by William H. Bates, M. D. Д. Бейтс
Reprinted from Medical Journal, January 23, 1886, pp. 88-89.
A NEW OPERATION FOR THE ALLEVIATION OF PERSISTENT DEAFNESS.
By W. H. BATES, M.D.
Many cases of deafness are not benefited by thorough catarrhal treatment, inflation of the middle ear, the use of Siegle's otoscope, an artificial opening in the drum-membrane, division of the tensor tympani, etc. I desire to call the attention of the profession to an operation which has benefited a number of these obstinate cases.
The operation consisted in puncturing or incising the drum-membrane in from five to ten different places. Simple punctures were made, or the drum-membrane was slit in various directions. The operation was repeated as soon as the openings in the drum-membrane had healed. The size and freedom of the incisions must be determined after the first operation for each case.
For the operation I employed a Graefe cataract-knife with a long shank. It is important that the knife be sharp, and to make this certain I often used a freshly sharpened knife for each puncture. Pain was avoided by this precaution. A dull knife, or the paracentesis instruments sold in the shops, caused more pain than the patients could bear.
Cocaine was not necessary when the knife-blade was in proper condition, and this remedy would not prevent pain when the knife was dull.
The result of this operation is to leave a number of cicatrices in the drum-membrane; the subsequent contraction of these producing a tension by which the membrane is drawn out. The membrane frees itself from adhesions in this manner, and in many cases loosens the anchylosed ossicles. The various benefits of paracentesis, as formerly employed, are not only obtained but much increased. It is not an improvement the result of a perforation of the drummembrane alone, which, as is well known, is often doubtful and transitory, but the subsequent healing,of the openings is part of an improving process. The operation, suggested by that of paracentesis, differs from it in the simultaneous number and extent of the incisions, as well as in the purpose for which it is resorted to, and in the immediate and subsequent results.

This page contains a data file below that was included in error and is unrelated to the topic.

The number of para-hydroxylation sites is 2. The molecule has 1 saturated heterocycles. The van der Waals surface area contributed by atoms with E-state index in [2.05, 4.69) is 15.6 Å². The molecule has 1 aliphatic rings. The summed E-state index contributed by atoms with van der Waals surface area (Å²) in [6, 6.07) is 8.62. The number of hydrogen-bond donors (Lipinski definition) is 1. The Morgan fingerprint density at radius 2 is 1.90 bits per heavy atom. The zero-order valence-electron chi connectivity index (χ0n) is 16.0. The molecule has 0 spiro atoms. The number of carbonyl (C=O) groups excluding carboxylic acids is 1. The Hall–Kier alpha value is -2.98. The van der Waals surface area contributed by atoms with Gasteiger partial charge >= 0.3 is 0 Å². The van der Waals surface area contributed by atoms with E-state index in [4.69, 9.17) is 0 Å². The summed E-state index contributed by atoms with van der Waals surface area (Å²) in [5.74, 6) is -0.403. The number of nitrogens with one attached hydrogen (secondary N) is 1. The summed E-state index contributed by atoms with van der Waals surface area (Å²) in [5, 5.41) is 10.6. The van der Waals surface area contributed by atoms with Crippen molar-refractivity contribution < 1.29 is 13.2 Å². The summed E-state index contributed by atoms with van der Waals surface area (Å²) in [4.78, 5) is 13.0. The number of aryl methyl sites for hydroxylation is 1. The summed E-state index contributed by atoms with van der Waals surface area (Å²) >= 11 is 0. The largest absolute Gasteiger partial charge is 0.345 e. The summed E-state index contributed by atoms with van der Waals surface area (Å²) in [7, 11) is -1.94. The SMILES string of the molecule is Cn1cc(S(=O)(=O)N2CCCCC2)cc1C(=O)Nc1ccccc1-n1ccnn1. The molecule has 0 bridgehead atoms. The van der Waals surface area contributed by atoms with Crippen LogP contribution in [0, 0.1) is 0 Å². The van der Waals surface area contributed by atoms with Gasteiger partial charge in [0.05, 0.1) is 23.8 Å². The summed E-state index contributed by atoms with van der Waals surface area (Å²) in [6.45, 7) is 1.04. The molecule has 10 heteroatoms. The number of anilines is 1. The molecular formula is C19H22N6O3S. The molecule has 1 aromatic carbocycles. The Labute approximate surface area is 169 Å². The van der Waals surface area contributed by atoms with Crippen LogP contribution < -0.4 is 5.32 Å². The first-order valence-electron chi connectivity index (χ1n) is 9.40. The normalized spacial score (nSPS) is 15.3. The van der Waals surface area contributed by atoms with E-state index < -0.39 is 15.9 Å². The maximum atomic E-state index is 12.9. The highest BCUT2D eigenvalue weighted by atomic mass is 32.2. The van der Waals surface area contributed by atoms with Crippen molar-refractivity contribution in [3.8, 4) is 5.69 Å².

Case I.—J. M—, aged fourteen, resident of Boston, resented himself at my office, July 8, 1885. Deaf in right ear since childhood. Has had measles, scarlet fever, and cerebro-spinal meningitis. Has been seen and treated by specialists in Boston. Examination: Drum-membrane depressed, thickened, congested, adherent to the promontory from chronic catarrh of the middle ear, Eustachian tubes congested. Hearing distance for snapping of finger-nails, two inches. Hears no conversation, whisper, or watch. Inflated readily. Hearing distance not improved by inflation.
July 18th.—Thorough treatment of the catarrh with inflation of the middle ear had improved the hearing distance at the outset, but this limited improvement was again lost. In view of the etiology of the ear trouble, and still further from the unsatisfactory result of the routine treatment, and the apparent hopelessness of these cases, even in hands more skilled than mine, I was much discouraged. I then determined to make a paracentesis, but one more general than usual.